Arguably, the single most stressful event for investors and traders alike is the large, opening gap. They tend to happen when you least expect them and often result in the “deer in the headlights” effect as the trader tries to determine whether to fade (trade in the opposite direction) or follow (trade in the same direction) the gap.
Let’s examine a historically profitable technique for trading large opening gaps in the stocks indices like the S&P 500 (SPY or ES) with a simple set of rules that can be easily remembered and executed.
There are two potential scenarios:
- The S&P 500 closes below the 10-day moving average (MA) and then opens at 9:30 a.m. ET with a large gap up above the prior session’s close, or
- The S&P 500 closes above the 10-day MA and opens the next day with a large gap down.
For the purpose of discussion here, a “large” gap is one that is at least 40% of the five day ) in size. ATR is the difference between the high and low of a session’s trading range, inclusive of any opening gap.
Simply “follow” the big gap by entering in the direction of the opening gap at the open (9:30 a.m. ET) or shortly thereafter. For example, if the gap opens “down” (i.e. below the prior day closing price), go short by selling.
Or, if the gap opens “up” (i.e. above the prior day closing price), go long by buying (see example in Figure 1 below). Close the trade at the end of the regular trading session (4:00 p.m. ET or 4:15 p.m. ET). Repeat every time this event occurs during the course of the year.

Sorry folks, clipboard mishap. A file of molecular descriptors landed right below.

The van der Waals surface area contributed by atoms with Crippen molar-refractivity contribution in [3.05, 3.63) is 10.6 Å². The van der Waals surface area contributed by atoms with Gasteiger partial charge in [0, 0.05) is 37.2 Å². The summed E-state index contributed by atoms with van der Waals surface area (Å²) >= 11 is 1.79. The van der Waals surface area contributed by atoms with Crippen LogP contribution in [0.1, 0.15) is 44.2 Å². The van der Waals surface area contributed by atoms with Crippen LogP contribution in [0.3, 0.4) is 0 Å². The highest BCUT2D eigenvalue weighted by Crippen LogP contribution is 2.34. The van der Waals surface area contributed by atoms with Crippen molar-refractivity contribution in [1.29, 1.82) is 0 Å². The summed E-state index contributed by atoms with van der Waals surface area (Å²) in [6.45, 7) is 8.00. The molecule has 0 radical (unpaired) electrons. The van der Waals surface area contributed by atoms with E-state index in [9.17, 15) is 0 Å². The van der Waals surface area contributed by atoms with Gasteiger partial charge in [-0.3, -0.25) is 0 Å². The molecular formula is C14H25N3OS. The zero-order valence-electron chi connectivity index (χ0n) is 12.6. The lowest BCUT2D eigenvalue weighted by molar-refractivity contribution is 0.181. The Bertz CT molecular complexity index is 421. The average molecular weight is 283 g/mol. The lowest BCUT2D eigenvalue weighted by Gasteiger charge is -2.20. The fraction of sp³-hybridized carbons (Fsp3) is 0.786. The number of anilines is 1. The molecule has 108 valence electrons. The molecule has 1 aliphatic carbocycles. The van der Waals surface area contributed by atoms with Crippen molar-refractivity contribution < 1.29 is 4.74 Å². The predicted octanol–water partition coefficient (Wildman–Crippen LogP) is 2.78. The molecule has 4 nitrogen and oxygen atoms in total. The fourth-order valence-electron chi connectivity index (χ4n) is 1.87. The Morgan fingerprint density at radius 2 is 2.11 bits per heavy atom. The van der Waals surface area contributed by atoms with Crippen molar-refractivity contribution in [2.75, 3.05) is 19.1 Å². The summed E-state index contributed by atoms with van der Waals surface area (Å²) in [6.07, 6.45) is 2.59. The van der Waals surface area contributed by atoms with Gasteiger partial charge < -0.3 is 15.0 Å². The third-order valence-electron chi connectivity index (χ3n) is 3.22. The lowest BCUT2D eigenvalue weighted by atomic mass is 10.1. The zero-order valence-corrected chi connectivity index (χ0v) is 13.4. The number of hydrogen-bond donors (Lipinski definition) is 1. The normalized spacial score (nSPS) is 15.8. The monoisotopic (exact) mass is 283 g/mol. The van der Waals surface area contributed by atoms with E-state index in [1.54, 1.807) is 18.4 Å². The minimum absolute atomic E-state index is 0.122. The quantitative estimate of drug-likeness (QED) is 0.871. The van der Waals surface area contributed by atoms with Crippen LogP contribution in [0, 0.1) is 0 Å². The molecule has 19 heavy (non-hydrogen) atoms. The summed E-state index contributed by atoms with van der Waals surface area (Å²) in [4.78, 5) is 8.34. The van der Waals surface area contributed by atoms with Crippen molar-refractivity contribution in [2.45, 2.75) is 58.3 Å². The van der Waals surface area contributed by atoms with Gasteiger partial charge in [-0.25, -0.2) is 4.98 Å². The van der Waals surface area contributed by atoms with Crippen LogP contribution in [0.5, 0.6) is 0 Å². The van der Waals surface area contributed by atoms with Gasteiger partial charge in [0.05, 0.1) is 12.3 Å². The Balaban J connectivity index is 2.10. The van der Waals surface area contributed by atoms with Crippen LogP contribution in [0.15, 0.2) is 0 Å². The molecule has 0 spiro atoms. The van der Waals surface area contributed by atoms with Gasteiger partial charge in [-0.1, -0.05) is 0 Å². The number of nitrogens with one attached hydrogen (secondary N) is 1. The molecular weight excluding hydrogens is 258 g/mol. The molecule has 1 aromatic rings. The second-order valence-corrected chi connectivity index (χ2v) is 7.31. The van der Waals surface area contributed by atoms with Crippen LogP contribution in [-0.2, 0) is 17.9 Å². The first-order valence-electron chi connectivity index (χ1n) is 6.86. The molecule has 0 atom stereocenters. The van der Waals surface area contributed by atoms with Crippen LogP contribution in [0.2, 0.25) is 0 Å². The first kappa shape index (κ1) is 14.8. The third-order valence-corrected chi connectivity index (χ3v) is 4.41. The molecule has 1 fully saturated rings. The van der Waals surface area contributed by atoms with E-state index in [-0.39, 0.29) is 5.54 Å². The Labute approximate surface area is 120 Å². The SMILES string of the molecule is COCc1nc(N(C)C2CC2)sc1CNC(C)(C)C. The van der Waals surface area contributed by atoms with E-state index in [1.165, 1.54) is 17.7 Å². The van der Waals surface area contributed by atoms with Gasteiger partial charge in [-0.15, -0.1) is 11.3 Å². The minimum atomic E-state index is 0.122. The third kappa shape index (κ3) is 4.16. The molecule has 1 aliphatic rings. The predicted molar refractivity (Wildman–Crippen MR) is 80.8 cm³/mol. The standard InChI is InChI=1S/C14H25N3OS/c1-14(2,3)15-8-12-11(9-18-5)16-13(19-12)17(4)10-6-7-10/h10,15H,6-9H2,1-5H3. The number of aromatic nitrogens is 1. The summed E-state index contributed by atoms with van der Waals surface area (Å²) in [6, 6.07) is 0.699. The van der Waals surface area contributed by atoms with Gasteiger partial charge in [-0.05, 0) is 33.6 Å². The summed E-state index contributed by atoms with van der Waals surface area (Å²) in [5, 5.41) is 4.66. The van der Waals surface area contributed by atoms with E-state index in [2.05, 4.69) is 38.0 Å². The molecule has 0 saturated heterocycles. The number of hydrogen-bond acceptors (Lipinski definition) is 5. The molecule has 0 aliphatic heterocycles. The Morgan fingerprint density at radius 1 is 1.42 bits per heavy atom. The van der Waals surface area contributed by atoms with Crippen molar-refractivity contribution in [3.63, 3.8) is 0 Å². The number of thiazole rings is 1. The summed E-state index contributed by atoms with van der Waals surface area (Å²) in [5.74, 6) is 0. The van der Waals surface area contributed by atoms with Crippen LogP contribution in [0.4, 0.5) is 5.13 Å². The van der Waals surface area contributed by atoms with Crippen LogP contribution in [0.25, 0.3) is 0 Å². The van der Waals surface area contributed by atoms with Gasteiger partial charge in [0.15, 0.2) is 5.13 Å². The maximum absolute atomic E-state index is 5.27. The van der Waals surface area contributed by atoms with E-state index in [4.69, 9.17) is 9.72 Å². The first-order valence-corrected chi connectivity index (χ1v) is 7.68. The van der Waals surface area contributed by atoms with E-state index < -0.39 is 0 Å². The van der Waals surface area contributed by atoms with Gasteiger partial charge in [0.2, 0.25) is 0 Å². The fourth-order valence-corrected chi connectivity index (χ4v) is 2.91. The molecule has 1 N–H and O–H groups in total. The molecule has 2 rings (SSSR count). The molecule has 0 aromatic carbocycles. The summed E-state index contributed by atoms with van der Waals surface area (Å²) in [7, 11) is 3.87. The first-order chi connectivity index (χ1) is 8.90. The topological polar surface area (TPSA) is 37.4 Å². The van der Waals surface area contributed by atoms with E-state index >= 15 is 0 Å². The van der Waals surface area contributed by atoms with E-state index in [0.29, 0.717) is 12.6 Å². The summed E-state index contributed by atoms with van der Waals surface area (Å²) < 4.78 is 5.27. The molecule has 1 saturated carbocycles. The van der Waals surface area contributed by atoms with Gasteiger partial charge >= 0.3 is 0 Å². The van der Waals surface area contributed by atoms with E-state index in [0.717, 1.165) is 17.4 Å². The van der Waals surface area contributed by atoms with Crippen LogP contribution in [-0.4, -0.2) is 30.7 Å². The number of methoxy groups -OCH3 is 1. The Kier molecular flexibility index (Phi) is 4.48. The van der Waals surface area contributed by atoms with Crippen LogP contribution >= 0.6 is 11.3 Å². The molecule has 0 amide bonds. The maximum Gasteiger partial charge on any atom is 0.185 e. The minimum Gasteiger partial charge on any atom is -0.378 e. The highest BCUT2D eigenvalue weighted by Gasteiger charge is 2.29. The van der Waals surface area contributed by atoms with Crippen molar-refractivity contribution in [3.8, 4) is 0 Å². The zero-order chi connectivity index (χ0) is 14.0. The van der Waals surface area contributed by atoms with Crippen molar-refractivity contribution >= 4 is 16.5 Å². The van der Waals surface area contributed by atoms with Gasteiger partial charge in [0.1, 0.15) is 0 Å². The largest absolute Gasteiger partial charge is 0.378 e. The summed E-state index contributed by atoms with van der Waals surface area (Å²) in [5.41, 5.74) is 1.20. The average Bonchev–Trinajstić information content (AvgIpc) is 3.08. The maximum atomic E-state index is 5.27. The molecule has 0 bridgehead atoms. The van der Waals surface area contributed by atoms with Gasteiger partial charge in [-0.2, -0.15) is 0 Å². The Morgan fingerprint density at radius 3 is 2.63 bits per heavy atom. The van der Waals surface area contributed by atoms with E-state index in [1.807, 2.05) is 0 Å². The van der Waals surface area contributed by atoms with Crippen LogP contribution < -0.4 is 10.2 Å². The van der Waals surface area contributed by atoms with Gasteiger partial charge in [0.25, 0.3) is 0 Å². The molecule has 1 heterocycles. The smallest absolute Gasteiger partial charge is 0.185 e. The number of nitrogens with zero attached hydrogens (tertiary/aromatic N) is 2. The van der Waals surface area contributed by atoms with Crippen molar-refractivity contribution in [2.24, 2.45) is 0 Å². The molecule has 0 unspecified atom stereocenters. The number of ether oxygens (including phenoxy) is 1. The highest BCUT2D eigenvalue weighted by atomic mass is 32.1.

Back-testing this strategy for the past ten years shows attractive historical results. There have been 141 “long” signals, with 89 (63%) resulting in winning trades. Gross profits exceeded gross losses by almost 2:1 (profit factor = 1.98).
Short signals have not fared as well, but are worth considering with 96 winners out of 190 total trades (51%) and gross profits exceeding losses by about 40% (profit factor = 1.39).
This simple “follow the gap” strategy works for two reasons. It only triggers when the size of the gap is large, which implies that the balance of buying and selling pressure is skewed and that the markets may be ready to trend.
Finally, it takes advantage of the historical “reversion to the mean” bias of the equity markets. The indices naturally ebb and flow, so simply trading in the opposite direction of the most recent prevailing trend can be profitable if waiting for a trigger, such as a large opening gap. If prices do not fill the gap by retracing to the prior day close by the end of session, additional profits can often be captured by holding the position until the next day, or beyond.
Here is more information to understand gaps.
You might also like to read …